Influences of the North Pacific Victoria Mode on the South China Sea Summer Monsoon

Using the reanalysis data and the numerical experiments of a coupled general circulation model (CGCM), we illustrated that perturbations in the second dominant mode (EOF2) of springtime North Pacific sea surface temperature (SST) variability, referred to as the Victoria mode (VM), are closely linked...

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Bibliographic Details
Main Authors: Ruiqiang Ding, Jianping Li, Yu-heng Tseng, Lijuan Li, Cheng Sun, Fei Xie
Format: Article
Language:English
Published: MDPI AG 2018-06-01
Series:Atmosphere
Subjects:
Online Access:http://www.mdpi.com/2073-4433/9/6/229
Description
Summary:Using the reanalysis data and the numerical experiments of a coupled general circulation model (CGCM), we illustrated that perturbations in the second dominant mode (EOF2) of springtime North Pacific sea surface temperature (SST) variability, referred to as the Victoria mode (VM), are closely linked to variations in the intensity of the South China Sea summer monsoon (SCSSM). The underlying physical mechanism through which the VM affects the SCSSM is similar to the seasonal footprinting mechanism (SFM). Thermodynamic ocean–atmosphere coupling helps the springtime SST anomalies in the subtropics associated with the VM to persist into summer and to develop gradually toward the equator, leading to a weakened zonal SST gradient across the western North Pacific (WNP) to central equatorial Pacific, which in turn induces an anomalous cyclonic flow over the WNP and westerly anomalies in the western equatorial Pacific that tend to strengthen the WNP summer monsoon (WNPSM) as well as the SCSSM. The VM influence on both the WNPSM and SCSSM is intimately tied to its influence on ENSO through westerly anomalies in the western equatorial Pacific.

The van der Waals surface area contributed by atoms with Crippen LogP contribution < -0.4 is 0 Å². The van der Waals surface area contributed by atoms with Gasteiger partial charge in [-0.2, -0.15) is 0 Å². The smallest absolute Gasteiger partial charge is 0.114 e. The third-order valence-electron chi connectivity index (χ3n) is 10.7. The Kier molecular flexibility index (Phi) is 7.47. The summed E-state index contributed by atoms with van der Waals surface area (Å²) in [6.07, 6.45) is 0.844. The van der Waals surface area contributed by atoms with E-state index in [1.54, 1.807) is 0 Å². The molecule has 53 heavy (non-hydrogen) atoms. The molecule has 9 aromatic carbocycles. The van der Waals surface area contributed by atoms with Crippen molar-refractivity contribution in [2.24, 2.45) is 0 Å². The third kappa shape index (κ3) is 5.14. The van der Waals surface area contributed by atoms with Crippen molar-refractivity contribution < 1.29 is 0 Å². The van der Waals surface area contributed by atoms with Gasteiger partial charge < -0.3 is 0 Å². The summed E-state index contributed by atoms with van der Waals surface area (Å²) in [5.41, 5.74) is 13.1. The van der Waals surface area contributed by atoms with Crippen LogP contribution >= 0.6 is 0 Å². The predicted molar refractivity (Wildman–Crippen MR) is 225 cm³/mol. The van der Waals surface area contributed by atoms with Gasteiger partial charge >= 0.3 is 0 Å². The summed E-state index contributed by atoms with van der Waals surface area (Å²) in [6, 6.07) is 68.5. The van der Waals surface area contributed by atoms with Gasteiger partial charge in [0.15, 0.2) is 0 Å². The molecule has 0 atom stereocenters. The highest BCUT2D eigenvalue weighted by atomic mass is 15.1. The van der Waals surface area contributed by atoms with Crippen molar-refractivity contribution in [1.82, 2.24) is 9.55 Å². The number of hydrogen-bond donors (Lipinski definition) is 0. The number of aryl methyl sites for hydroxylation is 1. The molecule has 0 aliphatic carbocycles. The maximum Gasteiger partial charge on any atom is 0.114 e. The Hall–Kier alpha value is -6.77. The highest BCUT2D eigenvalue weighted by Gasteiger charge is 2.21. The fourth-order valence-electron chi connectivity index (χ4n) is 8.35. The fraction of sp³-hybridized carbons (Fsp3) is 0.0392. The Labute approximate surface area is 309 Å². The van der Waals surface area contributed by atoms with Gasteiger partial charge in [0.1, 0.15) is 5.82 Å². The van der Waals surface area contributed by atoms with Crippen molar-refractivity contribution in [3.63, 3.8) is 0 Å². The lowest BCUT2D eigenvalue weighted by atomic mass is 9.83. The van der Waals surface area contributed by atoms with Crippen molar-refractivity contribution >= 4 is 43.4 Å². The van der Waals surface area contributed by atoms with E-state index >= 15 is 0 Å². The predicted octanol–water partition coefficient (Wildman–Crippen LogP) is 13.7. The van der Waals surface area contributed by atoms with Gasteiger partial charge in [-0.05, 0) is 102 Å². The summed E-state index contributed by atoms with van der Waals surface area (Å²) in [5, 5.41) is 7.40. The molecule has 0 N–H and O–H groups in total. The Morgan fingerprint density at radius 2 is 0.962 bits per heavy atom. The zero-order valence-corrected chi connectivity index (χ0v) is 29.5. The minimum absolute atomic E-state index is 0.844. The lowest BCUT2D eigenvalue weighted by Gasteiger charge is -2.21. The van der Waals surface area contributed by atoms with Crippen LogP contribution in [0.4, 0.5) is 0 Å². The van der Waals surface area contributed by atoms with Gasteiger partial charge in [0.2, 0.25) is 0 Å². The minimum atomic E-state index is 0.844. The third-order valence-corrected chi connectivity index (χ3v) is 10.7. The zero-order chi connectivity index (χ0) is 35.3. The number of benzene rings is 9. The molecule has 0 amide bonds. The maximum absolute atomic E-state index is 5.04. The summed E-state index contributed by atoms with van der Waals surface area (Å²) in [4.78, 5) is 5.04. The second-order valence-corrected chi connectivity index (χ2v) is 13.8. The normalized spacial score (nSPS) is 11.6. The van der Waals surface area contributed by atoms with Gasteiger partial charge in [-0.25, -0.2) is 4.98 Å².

ISSN:2073-4433